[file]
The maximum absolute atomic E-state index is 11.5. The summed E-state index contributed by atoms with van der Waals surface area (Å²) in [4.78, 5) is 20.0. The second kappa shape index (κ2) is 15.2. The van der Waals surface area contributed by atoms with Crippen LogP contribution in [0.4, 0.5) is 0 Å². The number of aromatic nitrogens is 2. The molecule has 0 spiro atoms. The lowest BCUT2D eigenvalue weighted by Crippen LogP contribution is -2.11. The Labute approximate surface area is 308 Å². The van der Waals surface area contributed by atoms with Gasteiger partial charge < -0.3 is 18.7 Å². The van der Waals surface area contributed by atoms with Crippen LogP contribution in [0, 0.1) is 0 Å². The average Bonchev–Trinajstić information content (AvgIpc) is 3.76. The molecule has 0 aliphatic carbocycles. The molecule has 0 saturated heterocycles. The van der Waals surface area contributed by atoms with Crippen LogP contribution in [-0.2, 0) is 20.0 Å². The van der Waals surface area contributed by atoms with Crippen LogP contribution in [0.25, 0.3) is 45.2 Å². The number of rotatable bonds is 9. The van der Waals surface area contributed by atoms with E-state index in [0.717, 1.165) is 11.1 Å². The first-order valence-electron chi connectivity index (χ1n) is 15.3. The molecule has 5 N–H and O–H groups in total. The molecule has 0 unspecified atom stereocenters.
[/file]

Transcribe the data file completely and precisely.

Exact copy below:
The maximum absolute atomic E-state index is 11.5. The summed E-state index contributed by atoms with van der Waals surface area (Å²) in [4.78, 5) is 20.0. The second kappa shape index (κ2) is 15.2. The van der Waals surface area contributed by atoms with Crippen LogP contribution in [0.4, 0.5) is 0 Å². The number of aromatic nitrogens is 2. The molecule has 0 spiro atoms. The lowest BCUT2D eigenvalue weighted by Crippen LogP contribution is -2.11. The Labute approximate surface area is 308 Å². The van der Waals surface area contributed by atoms with Gasteiger partial charge < -0.3 is 18.7 Å². The van der Waals surface area contributed by atoms with Crippen LogP contribution in [0, 0.1) is 0 Å². The average Bonchev–Trinajstić information content (AvgIpc) is 3.76. The molecule has 0 aliphatic carbocycles. The molecule has 0 saturated heterocycles. The van der Waals surface area contributed by atoms with Crippen LogP contribution in [-0.2, 0) is 20.0 Å². The van der Waals surface area contributed by atoms with Crippen LogP contribution in [0.25, 0.3) is 45.2 Å². The number of rotatable bonds is 9. The van der Waals surface area contributed by atoms with E-state index in [0.717, 1.165) is 11.1 Å². The first-order valence-electron chi connectivity index (χ1n) is 15.3. The molecule has 5 N–H and O–H groups in total. The molecule has 0 unspecified atom stereocenters.